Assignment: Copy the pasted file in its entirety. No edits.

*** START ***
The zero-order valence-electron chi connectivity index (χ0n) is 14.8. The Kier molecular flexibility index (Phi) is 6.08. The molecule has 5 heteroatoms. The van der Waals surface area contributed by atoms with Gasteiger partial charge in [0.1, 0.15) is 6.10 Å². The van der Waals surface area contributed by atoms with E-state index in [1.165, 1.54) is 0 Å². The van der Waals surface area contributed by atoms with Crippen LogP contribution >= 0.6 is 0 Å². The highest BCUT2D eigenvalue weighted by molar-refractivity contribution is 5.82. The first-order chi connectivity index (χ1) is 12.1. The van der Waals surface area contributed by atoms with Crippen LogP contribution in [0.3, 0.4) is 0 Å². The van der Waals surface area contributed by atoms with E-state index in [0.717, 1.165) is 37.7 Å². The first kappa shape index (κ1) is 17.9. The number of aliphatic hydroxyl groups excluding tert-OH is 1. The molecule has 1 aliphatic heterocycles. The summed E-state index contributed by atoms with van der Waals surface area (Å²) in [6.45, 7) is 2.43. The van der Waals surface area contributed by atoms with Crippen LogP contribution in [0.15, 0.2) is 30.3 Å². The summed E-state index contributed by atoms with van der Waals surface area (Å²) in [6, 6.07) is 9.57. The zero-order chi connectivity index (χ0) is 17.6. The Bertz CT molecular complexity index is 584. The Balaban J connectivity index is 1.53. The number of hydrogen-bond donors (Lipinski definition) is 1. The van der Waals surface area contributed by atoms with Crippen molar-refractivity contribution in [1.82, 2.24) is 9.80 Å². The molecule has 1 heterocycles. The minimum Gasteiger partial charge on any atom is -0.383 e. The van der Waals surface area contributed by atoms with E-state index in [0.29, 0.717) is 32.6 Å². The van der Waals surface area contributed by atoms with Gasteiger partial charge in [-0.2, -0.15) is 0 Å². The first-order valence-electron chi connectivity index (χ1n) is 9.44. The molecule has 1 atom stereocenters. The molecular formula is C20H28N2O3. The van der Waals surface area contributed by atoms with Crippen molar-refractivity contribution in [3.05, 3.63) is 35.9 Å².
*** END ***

The zero-order valence-electron chi connectivity index (χ0n) is 14.8. The Kier molecular flexibility index (Phi) is 6.08. The molecule has 5 heteroatoms. The van der Waals surface area contributed by atoms with Gasteiger partial charge in [0.1, 0.15) is 6.10 Å². The van der Waals surface area contributed by atoms with E-state index in [1.165, 1.54) is 0 Å². The van der Waals surface area contributed by atoms with Crippen LogP contribution >= 0.6 is 0 Å². The highest BCUT2D eigenvalue weighted by molar-refractivity contribution is 5.82. The first-order chi connectivity index (χ1) is 12.1. The van der Waals surface area contributed by atoms with Crippen LogP contribution in [0.3, 0.4) is 0 Å². The van der Waals surface area contributed by atoms with E-state index in [0.717, 1.165) is 37.7 Å². The first kappa shape index (κ1) is 17.9. The number of aliphatic hydroxyl groups excluding tert-OH is 1. The molecule has 1 aliphatic heterocycles. The summed E-state index contributed by atoms with van der Waals surface area (Å²) in [6.45, 7) is 2.43. The van der Waals surface area contributed by atoms with Crippen LogP contribution in [0.15, 0.2) is 30.3 Å². The summed E-state index contributed by atoms with van der Waals surface area (Å²) in [6, 6.07) is 9.57. The zero-order chi connectivity index (χ0) is 17.6. The Bertz CT molecular complexity index is 584. The Balaban J connectivity index is 1.53. The number of hydrogen-bond donors (Lipinski definition) is 1. The van der Waals surface area contributed by atoms with Crippen molar-refractivity contribution in [1.82, 2.24) is 9.80 Å². The molecule has 1 heterocycles. The minimum Gasteiger partial charge on any atom is -0.383 e. The van der Waals surface area contributed by atoms with E-state index in [0.29, 0.717) is 32.6 Å². The van der Waals surface area contributed by atoms with Gasteiger partial charge in [-0.2, -0.15) is 0 Å². The first-order valence-electron chi connectivity index (χ1n) is 9.44. The molecule has 1 atom stereocenters. The molecular formula is C20H28N2O3. The van der Waals surface area contributed by atoms with Crippen molar-refractivity contribution in [3.05, 3.63) is 35.9 Å².